By Dave Nanda, director of genetics and technology for Seed Consultants, Inc.
As you harvest corn this fall, it is important to assess the performance of the hybrids in the field, but there are some important considerations to remember. We can’t compare the performance of hybrids of different relative maturities, especially when they are 7 to 8 days apart unless we are trying to study different maturities. Also, we should not compare the yields of hybrids planted 10 days apart unless we are trying to study the effects of planting dates on yields.
Planting is one of the most important things you do during the growing season. I can’t over-emphasize the importance of doing a good job of planting. The fields planted in a rush will be uneven in germination as well in spacing. It has been shown by studies conducted at Purdue and Ohio State Universities as well as in my own studies conducted over the years that seedlings which emerge even a couple of days later than their neighbors will have a disadvantage. They will be spindly, shorter and will produce smaller ears or nubbins.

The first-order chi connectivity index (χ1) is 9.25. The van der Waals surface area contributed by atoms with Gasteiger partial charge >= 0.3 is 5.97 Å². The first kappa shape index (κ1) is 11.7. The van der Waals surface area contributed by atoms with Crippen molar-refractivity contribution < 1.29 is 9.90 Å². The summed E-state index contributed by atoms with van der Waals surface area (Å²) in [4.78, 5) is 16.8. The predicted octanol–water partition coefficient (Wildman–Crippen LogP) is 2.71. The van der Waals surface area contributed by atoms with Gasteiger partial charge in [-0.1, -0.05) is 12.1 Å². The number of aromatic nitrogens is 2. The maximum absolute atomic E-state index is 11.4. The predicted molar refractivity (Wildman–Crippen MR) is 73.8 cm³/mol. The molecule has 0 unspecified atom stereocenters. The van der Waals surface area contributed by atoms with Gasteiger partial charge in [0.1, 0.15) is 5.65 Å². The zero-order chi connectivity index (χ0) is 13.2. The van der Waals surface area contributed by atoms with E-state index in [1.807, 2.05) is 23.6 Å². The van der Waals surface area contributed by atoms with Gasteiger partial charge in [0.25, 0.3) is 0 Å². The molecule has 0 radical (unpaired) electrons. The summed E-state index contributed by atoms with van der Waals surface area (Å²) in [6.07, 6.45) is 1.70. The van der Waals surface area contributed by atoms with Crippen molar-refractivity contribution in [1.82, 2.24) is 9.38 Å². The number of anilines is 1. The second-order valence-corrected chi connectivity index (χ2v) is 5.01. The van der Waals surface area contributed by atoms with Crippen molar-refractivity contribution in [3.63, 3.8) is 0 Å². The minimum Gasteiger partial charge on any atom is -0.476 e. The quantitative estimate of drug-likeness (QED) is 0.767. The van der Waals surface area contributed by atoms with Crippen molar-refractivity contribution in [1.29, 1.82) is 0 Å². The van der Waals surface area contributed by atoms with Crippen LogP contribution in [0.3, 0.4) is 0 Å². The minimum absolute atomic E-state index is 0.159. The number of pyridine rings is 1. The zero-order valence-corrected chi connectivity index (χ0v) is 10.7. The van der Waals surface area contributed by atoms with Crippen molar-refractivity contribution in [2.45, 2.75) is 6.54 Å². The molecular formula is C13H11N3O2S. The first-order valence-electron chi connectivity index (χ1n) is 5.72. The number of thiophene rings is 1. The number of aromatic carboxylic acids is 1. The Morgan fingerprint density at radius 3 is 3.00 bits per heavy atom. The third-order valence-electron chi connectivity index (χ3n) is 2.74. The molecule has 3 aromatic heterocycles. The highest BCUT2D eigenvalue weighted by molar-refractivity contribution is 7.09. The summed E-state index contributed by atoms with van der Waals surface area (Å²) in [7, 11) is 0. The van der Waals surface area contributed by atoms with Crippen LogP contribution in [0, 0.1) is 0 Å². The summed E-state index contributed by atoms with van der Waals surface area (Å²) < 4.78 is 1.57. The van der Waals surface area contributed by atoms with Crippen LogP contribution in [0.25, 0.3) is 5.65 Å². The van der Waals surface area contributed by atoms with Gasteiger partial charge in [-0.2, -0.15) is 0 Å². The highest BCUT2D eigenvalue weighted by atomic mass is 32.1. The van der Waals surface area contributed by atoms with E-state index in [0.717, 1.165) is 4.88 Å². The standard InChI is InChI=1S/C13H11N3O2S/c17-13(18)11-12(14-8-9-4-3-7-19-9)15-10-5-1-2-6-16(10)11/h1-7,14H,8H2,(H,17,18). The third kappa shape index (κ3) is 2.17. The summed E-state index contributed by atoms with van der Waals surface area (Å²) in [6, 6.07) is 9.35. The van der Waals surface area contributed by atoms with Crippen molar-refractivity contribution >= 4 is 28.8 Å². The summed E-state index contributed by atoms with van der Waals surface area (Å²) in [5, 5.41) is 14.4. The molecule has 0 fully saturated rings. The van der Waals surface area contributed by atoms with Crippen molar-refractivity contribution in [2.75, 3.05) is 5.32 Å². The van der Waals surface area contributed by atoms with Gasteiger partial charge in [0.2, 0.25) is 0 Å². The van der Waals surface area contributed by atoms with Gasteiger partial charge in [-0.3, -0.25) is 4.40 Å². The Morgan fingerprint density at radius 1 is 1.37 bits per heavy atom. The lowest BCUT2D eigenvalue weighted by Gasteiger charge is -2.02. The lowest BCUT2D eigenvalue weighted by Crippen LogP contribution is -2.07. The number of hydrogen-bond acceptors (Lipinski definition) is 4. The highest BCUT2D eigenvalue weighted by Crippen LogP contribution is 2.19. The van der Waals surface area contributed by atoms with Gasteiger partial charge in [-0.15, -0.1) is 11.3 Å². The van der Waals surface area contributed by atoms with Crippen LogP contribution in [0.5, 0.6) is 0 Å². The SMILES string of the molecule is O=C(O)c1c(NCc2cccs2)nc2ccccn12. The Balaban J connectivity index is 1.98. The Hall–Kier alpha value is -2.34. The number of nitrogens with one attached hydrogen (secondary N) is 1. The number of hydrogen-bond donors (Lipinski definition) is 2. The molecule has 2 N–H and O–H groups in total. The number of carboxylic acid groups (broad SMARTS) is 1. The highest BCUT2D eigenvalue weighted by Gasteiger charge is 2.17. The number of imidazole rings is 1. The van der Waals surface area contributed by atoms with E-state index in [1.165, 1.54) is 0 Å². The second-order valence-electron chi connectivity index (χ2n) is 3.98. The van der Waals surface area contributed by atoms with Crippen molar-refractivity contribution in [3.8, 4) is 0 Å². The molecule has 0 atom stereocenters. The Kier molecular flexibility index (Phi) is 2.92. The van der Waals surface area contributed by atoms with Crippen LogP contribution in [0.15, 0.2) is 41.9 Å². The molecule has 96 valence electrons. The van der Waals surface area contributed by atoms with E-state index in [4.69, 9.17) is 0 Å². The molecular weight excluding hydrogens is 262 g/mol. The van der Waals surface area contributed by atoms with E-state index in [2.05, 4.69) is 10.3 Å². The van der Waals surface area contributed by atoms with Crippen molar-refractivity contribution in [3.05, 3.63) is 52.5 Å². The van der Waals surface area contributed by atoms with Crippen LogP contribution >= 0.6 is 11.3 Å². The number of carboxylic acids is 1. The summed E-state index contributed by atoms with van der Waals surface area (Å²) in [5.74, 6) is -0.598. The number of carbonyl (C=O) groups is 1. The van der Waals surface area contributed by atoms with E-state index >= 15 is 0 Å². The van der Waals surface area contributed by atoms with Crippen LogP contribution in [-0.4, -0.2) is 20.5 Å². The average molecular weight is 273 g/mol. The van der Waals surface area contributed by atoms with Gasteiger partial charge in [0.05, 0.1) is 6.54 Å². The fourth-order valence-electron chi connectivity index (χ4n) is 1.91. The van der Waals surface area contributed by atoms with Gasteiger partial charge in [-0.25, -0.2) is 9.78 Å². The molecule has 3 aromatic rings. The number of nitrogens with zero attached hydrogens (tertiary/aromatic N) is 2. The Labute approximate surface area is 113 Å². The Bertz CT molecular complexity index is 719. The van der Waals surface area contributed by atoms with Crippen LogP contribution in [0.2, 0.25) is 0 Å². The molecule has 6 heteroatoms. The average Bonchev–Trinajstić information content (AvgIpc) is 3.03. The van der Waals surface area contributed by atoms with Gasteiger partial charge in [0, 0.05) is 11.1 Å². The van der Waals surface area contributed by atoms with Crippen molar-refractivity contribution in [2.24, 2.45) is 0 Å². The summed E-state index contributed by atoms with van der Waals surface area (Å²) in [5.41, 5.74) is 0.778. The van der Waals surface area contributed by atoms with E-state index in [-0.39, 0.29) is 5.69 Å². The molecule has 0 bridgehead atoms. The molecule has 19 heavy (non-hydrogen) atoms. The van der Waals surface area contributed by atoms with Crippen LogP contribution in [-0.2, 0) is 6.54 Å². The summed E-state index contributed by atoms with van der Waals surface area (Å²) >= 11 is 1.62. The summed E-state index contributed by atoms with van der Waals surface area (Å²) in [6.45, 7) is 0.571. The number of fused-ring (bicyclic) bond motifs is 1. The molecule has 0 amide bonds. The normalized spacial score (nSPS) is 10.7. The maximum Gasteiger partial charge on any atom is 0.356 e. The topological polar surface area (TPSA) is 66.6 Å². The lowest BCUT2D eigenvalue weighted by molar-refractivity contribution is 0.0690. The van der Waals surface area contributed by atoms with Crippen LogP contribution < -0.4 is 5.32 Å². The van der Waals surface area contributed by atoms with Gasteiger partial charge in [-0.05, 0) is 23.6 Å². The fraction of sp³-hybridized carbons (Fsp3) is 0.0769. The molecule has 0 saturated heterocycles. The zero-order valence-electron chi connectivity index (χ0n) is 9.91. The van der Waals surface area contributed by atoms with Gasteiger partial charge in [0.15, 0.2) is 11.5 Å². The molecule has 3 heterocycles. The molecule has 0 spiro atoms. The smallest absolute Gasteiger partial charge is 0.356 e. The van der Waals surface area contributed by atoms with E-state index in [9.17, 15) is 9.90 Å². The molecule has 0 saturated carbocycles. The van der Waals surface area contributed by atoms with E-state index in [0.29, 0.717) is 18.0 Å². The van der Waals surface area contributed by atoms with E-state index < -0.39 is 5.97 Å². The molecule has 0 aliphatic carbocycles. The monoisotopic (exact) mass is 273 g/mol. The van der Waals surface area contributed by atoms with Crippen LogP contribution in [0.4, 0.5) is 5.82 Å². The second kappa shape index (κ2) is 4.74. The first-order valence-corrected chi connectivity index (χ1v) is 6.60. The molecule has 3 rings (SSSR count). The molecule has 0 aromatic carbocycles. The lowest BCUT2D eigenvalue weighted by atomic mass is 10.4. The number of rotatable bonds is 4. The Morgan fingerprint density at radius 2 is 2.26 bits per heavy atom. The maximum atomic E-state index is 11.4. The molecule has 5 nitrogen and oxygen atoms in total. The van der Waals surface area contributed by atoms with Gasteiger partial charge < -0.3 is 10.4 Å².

If the seeds are not spaced equally within the row, the plants near the gaps will have bigger ears and those that are crowded will produce nubbins, even if they all emerge at the same time. So, we are talking about not only the planting depth, but also the down pressure, precision planting with equal spacing and planting speed. Soybeans plants can compensate by producing more branches and pods but corn plants are not very forgiving. Plants don’t believe in “one for all and all for one” philosophy. Each one of them is trying to capture as much sun light, nutrients and water it can to produce as large a progeny it can to survive and prosper.